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How long do my eggs have left?

dollface
August 18th, 2009, 04:08 PM
Date on the pkg is Jul 31st but that's usually the sell by date. Bad eggs float in water. If the bottom of the egg is raised to the surface and the egg is about to start floating freely, how many days do you think I have left? I would eat them for lunch but it's too late for lunch...

luckypenny
August 18th, 2009, 04:13 PM
You can hard boil them all to save you another three days.

dollface
August 18th, 2009, 04:17 PM
Not really a fan of hard boiled eggs unless they are devilled :)

luckypenny
August 18th, 2009, 04:25 PM
Deviled eggs, egg salad, egg sandwiches, add to a potato salad....mmmmm I love my eggs :cloud9: :D.

dollface
August 18th, 2009, 04:29 PM
lol I like to fry my eggs, and i wish i knew how to make all you just said lol

luckypenny
August 18th, 2009, 04:32 PM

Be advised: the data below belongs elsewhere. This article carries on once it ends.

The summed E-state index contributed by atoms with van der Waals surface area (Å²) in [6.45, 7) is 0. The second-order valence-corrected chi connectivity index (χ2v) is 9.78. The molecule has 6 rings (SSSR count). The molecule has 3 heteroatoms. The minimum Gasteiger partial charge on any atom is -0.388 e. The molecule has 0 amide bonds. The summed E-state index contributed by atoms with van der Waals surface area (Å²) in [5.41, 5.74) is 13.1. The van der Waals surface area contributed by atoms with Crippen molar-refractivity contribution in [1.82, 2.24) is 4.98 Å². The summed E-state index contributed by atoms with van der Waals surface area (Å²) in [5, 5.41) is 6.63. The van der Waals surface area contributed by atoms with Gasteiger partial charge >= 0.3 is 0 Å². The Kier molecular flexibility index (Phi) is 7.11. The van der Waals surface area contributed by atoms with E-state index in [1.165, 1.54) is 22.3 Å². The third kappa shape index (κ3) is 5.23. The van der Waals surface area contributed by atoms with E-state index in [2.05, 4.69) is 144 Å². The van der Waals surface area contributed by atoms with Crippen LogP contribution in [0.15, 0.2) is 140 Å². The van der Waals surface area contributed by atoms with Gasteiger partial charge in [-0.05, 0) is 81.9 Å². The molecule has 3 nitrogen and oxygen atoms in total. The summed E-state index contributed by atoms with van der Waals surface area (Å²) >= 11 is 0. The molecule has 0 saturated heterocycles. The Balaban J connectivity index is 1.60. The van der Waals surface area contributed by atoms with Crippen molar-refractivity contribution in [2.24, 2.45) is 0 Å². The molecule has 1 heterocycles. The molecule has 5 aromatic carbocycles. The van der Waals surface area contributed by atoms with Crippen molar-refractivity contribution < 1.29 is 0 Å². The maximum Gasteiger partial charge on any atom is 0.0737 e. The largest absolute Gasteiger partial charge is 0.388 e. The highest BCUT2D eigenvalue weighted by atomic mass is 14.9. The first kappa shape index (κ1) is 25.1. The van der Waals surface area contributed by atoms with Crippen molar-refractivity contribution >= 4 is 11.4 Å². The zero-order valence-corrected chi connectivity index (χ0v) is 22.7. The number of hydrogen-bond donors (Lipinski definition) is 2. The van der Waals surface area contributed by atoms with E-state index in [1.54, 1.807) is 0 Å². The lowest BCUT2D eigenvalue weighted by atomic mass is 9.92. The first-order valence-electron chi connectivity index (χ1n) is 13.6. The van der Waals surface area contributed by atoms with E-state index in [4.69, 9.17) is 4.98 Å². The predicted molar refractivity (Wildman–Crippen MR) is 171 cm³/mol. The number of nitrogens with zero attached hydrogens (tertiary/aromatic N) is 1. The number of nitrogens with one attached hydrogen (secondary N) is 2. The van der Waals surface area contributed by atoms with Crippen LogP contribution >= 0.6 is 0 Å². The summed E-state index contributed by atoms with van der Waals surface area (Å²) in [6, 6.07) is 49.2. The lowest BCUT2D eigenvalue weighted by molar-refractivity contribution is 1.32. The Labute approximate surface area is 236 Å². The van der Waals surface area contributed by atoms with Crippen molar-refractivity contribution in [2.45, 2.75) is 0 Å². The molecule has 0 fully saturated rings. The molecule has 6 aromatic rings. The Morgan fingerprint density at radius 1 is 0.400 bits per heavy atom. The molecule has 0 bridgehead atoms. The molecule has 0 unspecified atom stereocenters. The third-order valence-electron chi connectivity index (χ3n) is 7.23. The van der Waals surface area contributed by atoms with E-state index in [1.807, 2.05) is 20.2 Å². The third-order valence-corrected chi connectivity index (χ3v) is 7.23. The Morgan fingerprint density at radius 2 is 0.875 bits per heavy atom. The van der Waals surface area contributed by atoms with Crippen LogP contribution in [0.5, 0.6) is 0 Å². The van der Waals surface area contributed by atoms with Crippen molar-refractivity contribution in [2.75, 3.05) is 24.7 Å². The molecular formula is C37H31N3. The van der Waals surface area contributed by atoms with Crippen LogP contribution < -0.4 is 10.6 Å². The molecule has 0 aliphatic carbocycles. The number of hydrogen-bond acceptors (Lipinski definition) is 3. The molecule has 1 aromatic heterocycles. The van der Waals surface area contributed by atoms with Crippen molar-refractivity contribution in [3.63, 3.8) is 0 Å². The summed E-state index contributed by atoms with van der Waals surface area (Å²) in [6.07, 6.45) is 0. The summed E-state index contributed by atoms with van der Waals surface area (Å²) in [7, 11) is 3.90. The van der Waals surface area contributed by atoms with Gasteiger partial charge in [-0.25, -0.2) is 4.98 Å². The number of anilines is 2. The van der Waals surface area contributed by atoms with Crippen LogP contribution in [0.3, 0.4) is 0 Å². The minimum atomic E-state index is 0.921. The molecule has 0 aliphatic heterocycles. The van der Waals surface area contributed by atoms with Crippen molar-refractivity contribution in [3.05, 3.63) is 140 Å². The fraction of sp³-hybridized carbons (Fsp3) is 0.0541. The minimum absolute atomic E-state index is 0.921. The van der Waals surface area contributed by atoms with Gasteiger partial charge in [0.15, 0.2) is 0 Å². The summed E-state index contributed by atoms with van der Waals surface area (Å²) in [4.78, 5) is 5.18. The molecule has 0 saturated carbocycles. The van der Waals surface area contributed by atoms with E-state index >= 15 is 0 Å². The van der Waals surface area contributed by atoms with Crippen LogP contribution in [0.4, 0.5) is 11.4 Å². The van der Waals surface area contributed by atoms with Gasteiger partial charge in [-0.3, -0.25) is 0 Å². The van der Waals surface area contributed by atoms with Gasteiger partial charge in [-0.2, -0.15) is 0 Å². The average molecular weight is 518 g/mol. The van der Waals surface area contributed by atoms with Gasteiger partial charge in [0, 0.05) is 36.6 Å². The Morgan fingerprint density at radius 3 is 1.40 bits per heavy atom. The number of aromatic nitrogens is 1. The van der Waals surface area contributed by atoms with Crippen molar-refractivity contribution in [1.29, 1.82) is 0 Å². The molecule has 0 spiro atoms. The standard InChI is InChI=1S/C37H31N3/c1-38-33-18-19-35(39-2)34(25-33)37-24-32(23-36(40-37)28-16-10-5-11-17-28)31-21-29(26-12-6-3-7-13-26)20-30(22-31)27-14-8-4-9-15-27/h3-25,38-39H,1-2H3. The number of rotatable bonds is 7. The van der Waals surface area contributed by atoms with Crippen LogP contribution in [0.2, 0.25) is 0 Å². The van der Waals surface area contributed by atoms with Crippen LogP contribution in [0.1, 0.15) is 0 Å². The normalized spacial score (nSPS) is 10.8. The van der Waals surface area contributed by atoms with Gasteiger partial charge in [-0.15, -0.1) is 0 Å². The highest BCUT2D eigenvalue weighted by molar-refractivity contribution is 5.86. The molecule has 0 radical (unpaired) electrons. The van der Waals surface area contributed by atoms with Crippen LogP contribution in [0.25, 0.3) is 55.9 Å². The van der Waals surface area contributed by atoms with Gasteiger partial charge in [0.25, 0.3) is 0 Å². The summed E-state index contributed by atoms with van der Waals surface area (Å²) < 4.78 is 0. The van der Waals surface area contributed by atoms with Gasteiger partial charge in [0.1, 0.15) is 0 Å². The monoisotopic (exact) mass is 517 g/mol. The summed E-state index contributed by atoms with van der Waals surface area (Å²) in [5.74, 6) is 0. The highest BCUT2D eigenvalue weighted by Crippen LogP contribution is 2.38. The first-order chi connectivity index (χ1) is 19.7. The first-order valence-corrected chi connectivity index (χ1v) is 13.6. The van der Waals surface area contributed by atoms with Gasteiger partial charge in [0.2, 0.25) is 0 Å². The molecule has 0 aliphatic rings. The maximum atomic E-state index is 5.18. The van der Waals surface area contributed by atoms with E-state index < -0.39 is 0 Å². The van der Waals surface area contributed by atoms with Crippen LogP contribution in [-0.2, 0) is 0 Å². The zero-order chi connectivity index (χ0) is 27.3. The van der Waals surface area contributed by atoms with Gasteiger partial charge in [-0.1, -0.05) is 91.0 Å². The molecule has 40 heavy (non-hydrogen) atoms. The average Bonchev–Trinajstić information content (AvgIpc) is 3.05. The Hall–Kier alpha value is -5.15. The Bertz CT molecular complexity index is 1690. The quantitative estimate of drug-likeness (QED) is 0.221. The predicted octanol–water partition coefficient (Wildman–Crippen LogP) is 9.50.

Over easy fried eggs on toast are my fav :).

Here ya go...no shortage of recipes here :D

http://www.eggs.ca/EggRecipes/AllRecipes.aspx

dollface
August 18th, 2009, 04:48 PM
ooo thanks! :D that will go to use right away! and i think i will fry those eggs up either for dinner or tomorrow's lunch!

Gail P
August 18th, 2009, 05:18 PM
The float or sink theory doesn't always work. Believe me, I know :rolleyes: When I was a kid my cousin and I had fun finding eggs that were stashed away all over the place at the farm where we use to ride. We did the float test and then started giving eggs away to all of our neighbours at the cottage. Most were good but someone got a bad one and let us know. :o